From CTV News:

It’s long past time for the federal government to issue environmental permits for a multibillion-dollar liquefied natural gas terminal in Prince Rupert, B.C. Premier Christy Clark said Wednesday while confirming she’s in three-way talks with Ottawa and Alberta over hydro sales.

Clark’s demand ups the pressure on the Trudeau Liberals, who have so far avoided hard choices on resource projects that are being squeezed between pro-development premiers and environmental and indigenous opponents.

But the B.C. premier isn’t laying the blame at the feet of the Liberal government elected last October, saying the bid by Malaysian giant Petronas for its Pacific NorthWest LNG terminal began more than three years ago.

“There is something wrong in the system when investors can’t expect to get a yes or a no on environmental certificates and other permitting in something other than 1,100 days,” Clark told The Canadian Press in Ottawa, where she was on hand for the historic Komagata Maru apology from the prime minister.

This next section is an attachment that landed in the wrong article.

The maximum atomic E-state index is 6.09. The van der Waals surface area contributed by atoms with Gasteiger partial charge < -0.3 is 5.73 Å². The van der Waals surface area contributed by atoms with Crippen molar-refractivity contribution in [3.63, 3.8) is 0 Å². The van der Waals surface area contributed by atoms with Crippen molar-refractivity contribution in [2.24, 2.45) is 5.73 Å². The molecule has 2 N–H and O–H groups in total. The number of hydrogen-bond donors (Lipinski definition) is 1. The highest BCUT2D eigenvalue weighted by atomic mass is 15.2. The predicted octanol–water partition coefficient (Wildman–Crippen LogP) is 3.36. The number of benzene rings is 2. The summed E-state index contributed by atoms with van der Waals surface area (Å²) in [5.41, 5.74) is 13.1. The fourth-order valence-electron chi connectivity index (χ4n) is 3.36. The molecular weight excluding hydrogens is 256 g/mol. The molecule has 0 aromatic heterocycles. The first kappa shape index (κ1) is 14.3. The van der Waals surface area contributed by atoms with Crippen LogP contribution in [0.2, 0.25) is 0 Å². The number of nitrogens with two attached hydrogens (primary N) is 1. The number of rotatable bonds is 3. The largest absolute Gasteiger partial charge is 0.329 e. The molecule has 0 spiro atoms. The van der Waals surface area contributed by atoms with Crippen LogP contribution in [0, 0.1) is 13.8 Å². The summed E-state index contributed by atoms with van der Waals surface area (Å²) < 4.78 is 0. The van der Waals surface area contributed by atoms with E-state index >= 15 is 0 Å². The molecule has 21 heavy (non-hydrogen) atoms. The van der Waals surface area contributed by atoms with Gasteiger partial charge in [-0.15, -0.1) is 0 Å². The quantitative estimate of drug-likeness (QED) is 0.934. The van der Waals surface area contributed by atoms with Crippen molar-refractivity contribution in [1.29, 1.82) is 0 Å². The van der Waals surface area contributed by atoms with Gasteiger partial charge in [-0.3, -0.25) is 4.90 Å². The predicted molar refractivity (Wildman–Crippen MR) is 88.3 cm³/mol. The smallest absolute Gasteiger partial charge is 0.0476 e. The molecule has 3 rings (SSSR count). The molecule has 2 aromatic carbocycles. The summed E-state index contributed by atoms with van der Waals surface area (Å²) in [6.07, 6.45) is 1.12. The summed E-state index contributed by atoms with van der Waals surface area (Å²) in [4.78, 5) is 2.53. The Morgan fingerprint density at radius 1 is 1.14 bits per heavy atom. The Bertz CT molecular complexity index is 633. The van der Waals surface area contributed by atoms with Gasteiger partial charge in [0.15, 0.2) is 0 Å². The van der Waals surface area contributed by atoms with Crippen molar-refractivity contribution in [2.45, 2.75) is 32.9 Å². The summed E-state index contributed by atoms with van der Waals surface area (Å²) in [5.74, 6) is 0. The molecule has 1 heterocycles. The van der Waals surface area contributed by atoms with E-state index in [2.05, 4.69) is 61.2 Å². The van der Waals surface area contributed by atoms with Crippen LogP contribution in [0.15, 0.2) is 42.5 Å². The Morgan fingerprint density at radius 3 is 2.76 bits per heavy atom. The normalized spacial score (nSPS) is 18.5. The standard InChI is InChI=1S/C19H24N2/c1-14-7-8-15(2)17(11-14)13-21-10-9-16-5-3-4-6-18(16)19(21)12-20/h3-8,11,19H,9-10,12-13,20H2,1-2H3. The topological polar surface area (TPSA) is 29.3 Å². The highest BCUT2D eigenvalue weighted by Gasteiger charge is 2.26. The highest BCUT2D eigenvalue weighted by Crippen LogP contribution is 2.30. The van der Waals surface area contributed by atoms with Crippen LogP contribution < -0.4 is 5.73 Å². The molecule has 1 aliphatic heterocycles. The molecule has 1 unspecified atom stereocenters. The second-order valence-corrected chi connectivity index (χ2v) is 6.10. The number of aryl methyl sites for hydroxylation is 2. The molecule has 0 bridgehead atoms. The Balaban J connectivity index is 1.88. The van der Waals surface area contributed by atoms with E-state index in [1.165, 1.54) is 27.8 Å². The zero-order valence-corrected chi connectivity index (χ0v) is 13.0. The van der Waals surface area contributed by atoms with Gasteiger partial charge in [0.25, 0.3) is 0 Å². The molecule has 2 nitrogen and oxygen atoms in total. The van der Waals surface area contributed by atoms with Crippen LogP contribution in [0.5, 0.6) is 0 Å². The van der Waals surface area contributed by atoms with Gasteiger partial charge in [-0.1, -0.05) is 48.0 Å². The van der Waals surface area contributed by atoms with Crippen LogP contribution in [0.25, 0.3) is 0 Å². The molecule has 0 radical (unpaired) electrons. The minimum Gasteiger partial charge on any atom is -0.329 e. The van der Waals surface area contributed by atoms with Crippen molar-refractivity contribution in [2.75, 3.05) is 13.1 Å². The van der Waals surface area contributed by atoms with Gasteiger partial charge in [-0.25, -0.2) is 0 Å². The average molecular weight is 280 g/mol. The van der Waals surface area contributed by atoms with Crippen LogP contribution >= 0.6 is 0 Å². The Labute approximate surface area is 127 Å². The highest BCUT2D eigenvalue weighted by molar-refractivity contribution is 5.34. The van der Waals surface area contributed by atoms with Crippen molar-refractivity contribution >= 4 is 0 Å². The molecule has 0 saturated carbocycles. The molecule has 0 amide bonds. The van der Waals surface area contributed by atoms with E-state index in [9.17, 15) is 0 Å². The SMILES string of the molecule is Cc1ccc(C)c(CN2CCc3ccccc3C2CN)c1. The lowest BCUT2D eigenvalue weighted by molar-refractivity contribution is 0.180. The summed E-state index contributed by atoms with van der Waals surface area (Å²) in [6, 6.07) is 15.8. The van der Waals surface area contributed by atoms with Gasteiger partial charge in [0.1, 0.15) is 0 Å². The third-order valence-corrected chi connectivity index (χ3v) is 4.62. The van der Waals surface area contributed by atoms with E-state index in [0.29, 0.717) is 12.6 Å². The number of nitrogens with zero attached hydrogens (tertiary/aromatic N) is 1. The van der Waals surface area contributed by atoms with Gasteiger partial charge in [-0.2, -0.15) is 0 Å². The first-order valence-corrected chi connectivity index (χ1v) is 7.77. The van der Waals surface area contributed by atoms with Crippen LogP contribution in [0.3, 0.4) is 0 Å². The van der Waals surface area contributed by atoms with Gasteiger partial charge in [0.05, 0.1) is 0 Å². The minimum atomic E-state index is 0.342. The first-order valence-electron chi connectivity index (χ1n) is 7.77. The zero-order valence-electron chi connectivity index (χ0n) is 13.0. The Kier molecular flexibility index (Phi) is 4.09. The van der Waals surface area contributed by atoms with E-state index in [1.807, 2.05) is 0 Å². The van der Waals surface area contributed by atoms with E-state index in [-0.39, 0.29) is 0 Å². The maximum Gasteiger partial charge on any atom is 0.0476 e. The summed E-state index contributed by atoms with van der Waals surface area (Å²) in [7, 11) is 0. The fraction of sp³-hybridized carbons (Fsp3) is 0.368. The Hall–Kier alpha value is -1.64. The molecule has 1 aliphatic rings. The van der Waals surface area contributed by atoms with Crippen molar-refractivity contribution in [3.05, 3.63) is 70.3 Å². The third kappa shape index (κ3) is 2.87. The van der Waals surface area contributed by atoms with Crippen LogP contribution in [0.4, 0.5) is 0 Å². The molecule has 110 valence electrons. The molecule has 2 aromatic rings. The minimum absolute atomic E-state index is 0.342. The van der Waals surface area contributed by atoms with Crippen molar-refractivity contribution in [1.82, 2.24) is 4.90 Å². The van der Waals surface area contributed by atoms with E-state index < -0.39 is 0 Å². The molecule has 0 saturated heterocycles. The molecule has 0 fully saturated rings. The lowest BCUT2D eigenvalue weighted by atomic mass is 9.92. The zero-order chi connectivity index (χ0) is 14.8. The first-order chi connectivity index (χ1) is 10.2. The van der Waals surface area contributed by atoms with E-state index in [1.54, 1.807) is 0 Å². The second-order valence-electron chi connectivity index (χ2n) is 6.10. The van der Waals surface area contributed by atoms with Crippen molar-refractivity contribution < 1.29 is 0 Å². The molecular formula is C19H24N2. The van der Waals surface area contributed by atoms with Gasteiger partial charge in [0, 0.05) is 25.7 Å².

“So that’s what we need from the federal government.”

“To be fair to this new government,” she added, “they’ve been working hard at that and they’ve really picked up the pace.”

With the National Energy Board scheduled to release its assessment of Kinder Morgan’s proposed expansion of the Trans Mountain oil pipeline from Alberta to Burnaby, B.C., on Thursday, the country’s long political gridlock over resource approvals is approaching decision time.

There have been sourced reports of three-way, Alberta-B.C.-Ottawa negotiations linking LNG project approvals in B.C. with Alberta’s purchase of B.C. hydroelectricity and federal clearance for a West Coast oil pipeline.

“Discussions are happening,” Clark confirmed, noting her famously fractious negotiations with Alberta go back to the Progressive Conservative government of Alison Redford three premiers ago.

“But they’re not connected” to pipeline approvals, she added.

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